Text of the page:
The Way Thais Lead: A Book Review

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The Way Thais Lead: Face as Social Capital Larry S. Persons Silkworm Books
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As you navigate relationships in Thai society, always remember: to accept a considerable act of generosity is to relinquish power to a patron. From that point on, you must give face to that benefactor on a regular basis and you must never disappoint him. It is as though you have received a substantial loan and you’ve chosen to live in a state of indebtedness.
The Way Thais Lead is available as hard copy on the Silkworm Books website ebook on Amazon


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My name is Karsten and I'm a 30-something pro-gamer turned tech entrepreneur. I'm the youngest of three sons to a British mom and a German dad who met while working in Canada. As management trainee at Lufthansa German Airlines I worked in India, Dubai, Austria and Germany.

2 thoughts on “The Way Thais Lead: A Book Review”

  1. I expect it is but from your description it doesn’t sound a lot different than the hierarchical structure of the Italian mafia families as they existed in the USA. Definitely have patrons which provide opportunities for you then you owe them from that point on. Smart leaders used this capital carefully to build loyalty and stupid ones got betrayed eventually. This sound familiar?

    • I think a great many relationship-based societies will work in similar ways – by incurring or settling relationship debts. The difference of course lies in the consequences of defaulting on said debt. In Thailand it’s very detrimental to your career and social standing, but you can afford to default. It just comes at a price. On the other hand the relationship is a lot more mutual. Patriarchy is not a one-way system.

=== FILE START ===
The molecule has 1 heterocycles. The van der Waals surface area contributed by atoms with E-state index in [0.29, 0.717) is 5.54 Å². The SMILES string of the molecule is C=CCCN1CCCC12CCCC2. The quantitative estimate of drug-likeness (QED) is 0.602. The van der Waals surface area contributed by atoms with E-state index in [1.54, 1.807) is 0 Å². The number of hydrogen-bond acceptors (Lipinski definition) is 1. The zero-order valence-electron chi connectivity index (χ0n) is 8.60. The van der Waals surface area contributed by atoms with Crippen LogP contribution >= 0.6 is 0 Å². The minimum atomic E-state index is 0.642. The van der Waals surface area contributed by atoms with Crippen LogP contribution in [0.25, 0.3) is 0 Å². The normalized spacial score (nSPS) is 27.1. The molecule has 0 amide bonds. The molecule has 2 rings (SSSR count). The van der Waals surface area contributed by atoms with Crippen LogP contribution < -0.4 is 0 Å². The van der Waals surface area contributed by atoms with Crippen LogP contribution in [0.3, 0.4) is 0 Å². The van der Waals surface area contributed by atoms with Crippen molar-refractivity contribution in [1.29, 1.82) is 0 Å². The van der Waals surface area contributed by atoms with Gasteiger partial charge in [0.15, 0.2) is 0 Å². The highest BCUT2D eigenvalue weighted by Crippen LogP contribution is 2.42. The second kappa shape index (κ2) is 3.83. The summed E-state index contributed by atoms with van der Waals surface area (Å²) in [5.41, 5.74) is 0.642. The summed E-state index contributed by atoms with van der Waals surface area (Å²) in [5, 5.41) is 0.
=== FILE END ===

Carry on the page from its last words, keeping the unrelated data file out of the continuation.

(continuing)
An alternative example in the US rather than the Italian mafia would be a presidential campaign team. Your success and failure is tied to the leader you follow and your support of that leader will also result in you receiving support back in the future. There is a lot of relational debt incurred by acceptance of volunteer work and campaign donations. These donors will often expect returns.

      In Thailand it often is the other way round, and it puts a lot of pressure on direct reports. Let’s say a politician wants to run a campaign and hands out money to local leaders in order to gather their support. If they accept it, they are responsible for rallying their own community to vote for them. They would then go on and distribute benefits to their community. If they fail to rally their community for that politician, it will reflect badly on the leaders, and they’ll suffer the consequences. The members of their communities know that. In order to not betray their local leaders, they will vote for the politician that the leader suggests – not because they themselves suffer consequences, but because their leaders would.


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